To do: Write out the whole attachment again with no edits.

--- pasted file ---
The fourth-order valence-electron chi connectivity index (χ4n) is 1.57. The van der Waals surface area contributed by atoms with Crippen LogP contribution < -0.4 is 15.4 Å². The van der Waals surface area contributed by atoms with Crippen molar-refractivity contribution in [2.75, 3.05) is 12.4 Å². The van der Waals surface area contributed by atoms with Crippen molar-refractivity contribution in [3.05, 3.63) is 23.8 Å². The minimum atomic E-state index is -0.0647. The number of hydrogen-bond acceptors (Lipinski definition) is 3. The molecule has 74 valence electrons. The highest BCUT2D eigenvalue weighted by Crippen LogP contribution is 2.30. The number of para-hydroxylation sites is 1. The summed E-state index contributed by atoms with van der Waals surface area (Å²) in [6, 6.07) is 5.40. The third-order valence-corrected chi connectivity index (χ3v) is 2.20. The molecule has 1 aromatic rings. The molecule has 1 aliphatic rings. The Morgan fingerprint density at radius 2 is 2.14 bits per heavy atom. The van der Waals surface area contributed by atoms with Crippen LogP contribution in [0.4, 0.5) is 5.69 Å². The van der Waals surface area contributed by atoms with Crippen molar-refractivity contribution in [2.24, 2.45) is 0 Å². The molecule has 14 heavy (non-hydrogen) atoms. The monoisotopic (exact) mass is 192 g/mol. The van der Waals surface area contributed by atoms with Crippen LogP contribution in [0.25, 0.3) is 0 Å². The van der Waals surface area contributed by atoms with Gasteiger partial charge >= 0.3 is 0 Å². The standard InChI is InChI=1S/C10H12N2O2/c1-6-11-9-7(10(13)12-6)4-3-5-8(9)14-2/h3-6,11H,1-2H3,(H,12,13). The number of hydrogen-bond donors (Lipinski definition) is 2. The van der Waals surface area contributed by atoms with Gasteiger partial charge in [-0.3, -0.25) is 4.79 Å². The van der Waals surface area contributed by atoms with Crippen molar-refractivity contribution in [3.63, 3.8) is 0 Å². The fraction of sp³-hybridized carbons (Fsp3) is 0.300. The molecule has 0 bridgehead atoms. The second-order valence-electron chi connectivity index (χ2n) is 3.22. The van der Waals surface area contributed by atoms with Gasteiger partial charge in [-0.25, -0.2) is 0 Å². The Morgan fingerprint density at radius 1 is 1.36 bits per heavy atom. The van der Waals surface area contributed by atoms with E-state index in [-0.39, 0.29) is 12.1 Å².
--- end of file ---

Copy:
The fourth-order valence-electron chi connectivity index (χ4n) is 1.57. The van der Waals surface area contributed by atoms with Crippen LogP contribution < -0.4 is 15.4 Å². The van der Waals surface area contributed by atoms with Crippen molar-refractivity contribution in [2.75, 3.05) is 12.4 Å². The van der Waals surface area contributed by atoms with Crippen molar-refractivity contribution in [3.05, 3.63) is 23.8 Å². The minimum atomic E-state index is -0.0647. The number of hydrogen-bond acceptors (Lipinski definition) is 3. The molecule has 74 valence electrons. The highest BCUT2D eigenvalue weighted by Crippen LogP contribution is 2.30. The number of para-hydroxylation sites is 1. The summed E-state index contributed by atoms with van der Waals surface area (Å²) in [6, 6.07) is 5.40. The third-order valence-corrected chi connectivity index (χ3v) is 2.20. The molecule has 1 aromatic rings. The molecule has 1 aliphatic rings. The Morgan fingerprint density at radius 2 is 2.14 bits per heavy atom. The van der Waals surface area contributed by atoms with Crippen LogP contribution in [0.4, 0.5) is 5.69 Å². The van der Waals surface area contributed by atoms with Crippen molar-refractivity contribution in [2.24, 2.45) is 0 Å². The molecule has 14 heavy (non-hydrogen) atoms. The monoisotopic (exact) mass is 192 g/mol. The van der Waals surface area contributed by atoms with Crippen LogP contribution in [0.25, 0.3) is 0 Å². The van der Waals surface area contributed by atoms with Gasteiger partial charge >= 0.3 is 0 Å². The standard InChI is InChI=1S/C10H12N2O2/c1-6-11-9-7(10(13)12-6)4-3-5-8(9)14-2/h3-6,11H,1-2H3,(H,12,13). The number of hydrogen-bond donors (Lipinski definition) is 2. The van der Waals surface area contributed by atoms with Gasteiger partial charge in [-0.3, -0.25) is 4.79 Å². The van der Waals surface area contributed by atoms with Crippen molar-refractivity contribution in [3.63, 3.8) is 0 Å². The fraction of sp³-hybridized carbons (Fsp3) is 0.300. The molecule has 0 bridgehead atoms. The second-order valence-electron chi connectivity index (χ2n) is 3.22. The van der Waals surface area contributed by atoms with Gasteiger partial charge in [-0.25, -0.2) is 0 Å². The Morgan fingerprint density at radius 1 is 1.36 bits per heavy atom. The van der Waals surface area contributed by atoms with E-state index in [-0.39, 0.29) is 12.1 Å².